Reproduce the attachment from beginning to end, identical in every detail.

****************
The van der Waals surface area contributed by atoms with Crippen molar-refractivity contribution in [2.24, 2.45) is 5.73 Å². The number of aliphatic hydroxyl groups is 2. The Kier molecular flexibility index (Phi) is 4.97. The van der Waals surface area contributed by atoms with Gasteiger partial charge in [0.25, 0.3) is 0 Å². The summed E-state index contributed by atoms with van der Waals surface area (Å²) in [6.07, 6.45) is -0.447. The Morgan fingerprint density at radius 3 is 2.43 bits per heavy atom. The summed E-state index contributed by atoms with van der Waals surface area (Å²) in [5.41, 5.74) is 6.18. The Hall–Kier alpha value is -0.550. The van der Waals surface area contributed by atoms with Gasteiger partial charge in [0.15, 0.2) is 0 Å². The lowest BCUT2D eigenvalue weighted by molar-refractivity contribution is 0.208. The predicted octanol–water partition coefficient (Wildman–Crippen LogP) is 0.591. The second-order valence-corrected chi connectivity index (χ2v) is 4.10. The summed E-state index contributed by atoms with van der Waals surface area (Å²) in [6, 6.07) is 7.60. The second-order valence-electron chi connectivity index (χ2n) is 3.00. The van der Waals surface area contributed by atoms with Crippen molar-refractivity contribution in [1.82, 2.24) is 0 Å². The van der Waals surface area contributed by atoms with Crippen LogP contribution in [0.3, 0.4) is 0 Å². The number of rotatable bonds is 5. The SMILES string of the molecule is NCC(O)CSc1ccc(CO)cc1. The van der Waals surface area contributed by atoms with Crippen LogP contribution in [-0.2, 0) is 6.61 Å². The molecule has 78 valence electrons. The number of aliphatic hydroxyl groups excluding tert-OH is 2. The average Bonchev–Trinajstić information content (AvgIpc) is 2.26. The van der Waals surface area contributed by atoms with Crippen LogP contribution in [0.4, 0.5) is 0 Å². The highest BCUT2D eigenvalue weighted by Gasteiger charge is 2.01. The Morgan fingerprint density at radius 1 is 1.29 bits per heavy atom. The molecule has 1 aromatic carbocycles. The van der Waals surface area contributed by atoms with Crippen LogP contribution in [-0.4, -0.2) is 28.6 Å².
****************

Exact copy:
The van der Waals surface area contributed by atoms with Crippen molar-refractivity contribution in [2.24, 2.45) is 5.73 Å². The number of aliphatic hydroxyl groups is 2. The Kier molecular flexibility index (Phi) is 4.97. The van der Waals surface area contributed by atoms with Gasteiger partial charge in [0.25, 0.3) is 0 Å². The summed E-state index contributed by atoms with van der Waals surface area (Å²) in [6.07, 6.45) is -0.447. The Morgan fingerprint density at radius 3 is 2.43 bits per heavy atom. The summed E-state index contributed by atoms with van der Waals surface area (Å²) in [5.41, 5.74) is 6.18. The Hall–Kier alpha value is -0.550. The van der Waals surface area contributed by atoms with Gasteiger partial charge in [0.15, 0.2) is 0 Å². The lowest BCUT2D eigenvalue weighted by molar-refractivity contribution is 0.208. The predicted octanol–water partition coefficient (Wildman–Crippen LogP) is 0.591. The second-order valence-corrected chi connectivity index (χ2v) is 4.10. The summed E-state index contributed by atoms with van der Waals surface area (Å²) in [6, 6.07) is 7.60. The second-order valence-electron chi connectivity index (χ2n) is 3.00. The van der Waals surface area contributed by atoms with Crippen molar-refractivity contribution in [1.82, 2.24) is 0 Å². The van der Waals surface area contributed by atoms with Crippen LogP contribution in [0.3, 0.4) is 0 Å². The number of rotatable bonds is 5. The SMILES string of the molecule is NCC(O)CSc1ccc(CO)cc1. The van der Waals surface area contributed by atoms with Crippen LogP contribution in [-0.2, 0) is 6.61 Å². The molecule has 78 valence electrons. The number of aliphatic hydroxyl groups excluding tert-OH is 2. The average Bonchev–Trinajstić information content (AvgIpc) is 2.26. The van der Waals surface area contributed by atoms with Crippen LogP contribution in [0.4, 0.5) is 0 Å². The highest BCUT2D eigenvalue weighted by Gasteiger charge is 2.01. The Morgan fingerprint density at radius 1 is 1.29 bits per heavy atom. The molecule has 1 aromatic carbocycles. The van der Waals surface area contributed by atoms with Crippen LogP contribution in [-0.4, -0.2) is 28.6 Å².